The past couple of weeks have been a whirlwind.
First of all, I’m pretty sure that I have found the ending to my book. I am excited to write about it. And, of course I can’t give it away here. You’ll have to buy the book (wink, wink)!
I have had a lot to process recently. Whereas before, I might have been stricken with grief or pain for weeks upon end, questioning God; fairness; my purpose or path — simply questioning the meaning of it all – I found myself digesting the circumstances, and thanking God that He allows me to live such an amazingly blessed life.
I thank God for my freedom. I am beyond blessed.
I feel like I’m on standing confidently upon neutral, solid ground. I’m open. I’m expectant. I’m hopeful. I’m happy. Holy shit, I got to sing Jason Robert Brown‘s new musical with Jason, himself, and Tony Danza two nights ago (!!!) So many blessings are being handed to me — so lovingly — by the Creator of the Universe, and I am grateful to receive them. And, in writing this, I feel like I’m turning into that Precious Moments-loving, Sunday School-teaching, scrapbooking, squeaky-clean Jesus lover that can’t stop the Christianese talk. Even the “shit” is holy!
Crank up the Christian radio station, pop open the Martinelli’s and let’s PARTY!
The truth is, God is so good. He is good, all the time. And what I’ve learned from the past three years of sheer hell is that He has never forsaken me. My husband may have left me a long time ago, but God never has, and He never will. He has been so gentle and loving; slow to anger; quick to forgive, and extends me way more grace than I ever do, myself.
My prayer is that I am growing, transforming and learning to become more like Him.
Amidst the roller coaster of the past few days, I received an email from a friend of mine.
She opened with saying that she was proud of me for not allowing my divorce to define me, and for not having turned my back on God, despite my circumstances.
I knew it was coming – the “but”. I continued reading.
My friend told me that she was not, at this time, able to “like” my blog’s Facebook page. She had thought and prayed about it, and even sought counsel from people whom she trusts. And, whereas she understands my deep love for Jesus, even despite my “rough” language, she was afraid that others may not.
She apologized, and reminded me that she is the wife of a pastor to — in my opinion — majorly conservative and ignorant people, which means she is being watched; open for criticism. In addition, she and her husband really feel like they are called to be missionaries to those people. She was sure that if they read even just the title of my blog – book – The Christian Girl’s Guide to Divorce, they would immediately judge us both.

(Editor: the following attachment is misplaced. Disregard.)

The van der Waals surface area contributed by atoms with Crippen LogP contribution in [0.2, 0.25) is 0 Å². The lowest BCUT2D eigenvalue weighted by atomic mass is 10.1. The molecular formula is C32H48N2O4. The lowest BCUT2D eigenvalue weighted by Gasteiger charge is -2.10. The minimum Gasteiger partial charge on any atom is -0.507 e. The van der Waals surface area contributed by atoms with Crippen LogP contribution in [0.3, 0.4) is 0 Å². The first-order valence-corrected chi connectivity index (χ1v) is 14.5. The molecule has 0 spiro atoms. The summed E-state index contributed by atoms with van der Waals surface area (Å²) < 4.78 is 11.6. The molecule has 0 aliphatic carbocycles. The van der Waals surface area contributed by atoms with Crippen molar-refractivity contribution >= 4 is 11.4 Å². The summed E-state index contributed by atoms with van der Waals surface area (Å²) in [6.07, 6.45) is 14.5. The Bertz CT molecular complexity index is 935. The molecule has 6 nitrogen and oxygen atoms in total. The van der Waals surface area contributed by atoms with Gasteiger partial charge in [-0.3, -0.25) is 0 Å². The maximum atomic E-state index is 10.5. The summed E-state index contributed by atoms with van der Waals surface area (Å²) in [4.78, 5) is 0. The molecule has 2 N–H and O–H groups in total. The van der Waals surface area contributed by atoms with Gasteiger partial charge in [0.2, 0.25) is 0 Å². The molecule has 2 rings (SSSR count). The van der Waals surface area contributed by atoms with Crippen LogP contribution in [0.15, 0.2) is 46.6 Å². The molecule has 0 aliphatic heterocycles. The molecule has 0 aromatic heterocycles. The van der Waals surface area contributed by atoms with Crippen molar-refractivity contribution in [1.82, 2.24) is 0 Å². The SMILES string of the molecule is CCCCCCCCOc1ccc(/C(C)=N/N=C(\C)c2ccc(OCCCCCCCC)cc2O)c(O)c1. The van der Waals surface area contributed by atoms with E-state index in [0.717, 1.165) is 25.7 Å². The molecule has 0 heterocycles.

She hoped I would understand, and assured me that she would support me as much as anyone, if she could.
My heart was pumping furiously in my chest when I read my sweet friend’s message, but I immediately responded in kind. Of course I understand. In fact, I am a recovering “rules and regulations” Christian, myself. I grew up thinking that if I abstained from premarital sex, my marriage would be stronger and more blessed than those who had put out, or shacked up, beforehand.
I went to a college that placed strict rules against drinking, smoking, dancing and sex (of any kind). I believed that if I used “rough” language, I’d be a horrifically bad example of Jesus’ love to others, or that what I had to say would immediately be negated because of my foul mouth. People simply wouldn’t know that I was a Christian if — or when — I drank, said “crap” (or something much worse), gyrated my pelvis to music, or went “in dark places with boys” (thanks, Mom, for that one).
I have watched couples, whom I have sat down and chastised for engaging in premarital sex, go on to have amazing, strong and loving marriages, and produce healthy, beautiful children. Once, X and I grumbled about and almost refused to go to a couple’s wedding. X was even the Best Man! Together, we believed their marriage wasn’t going to last. What horrible thinking, and how deliciously ironic! I have since apologized, and the couple quickly forgave me. Obviously, the old me was extremely ignorant and hurtful, all under the banner of Christ.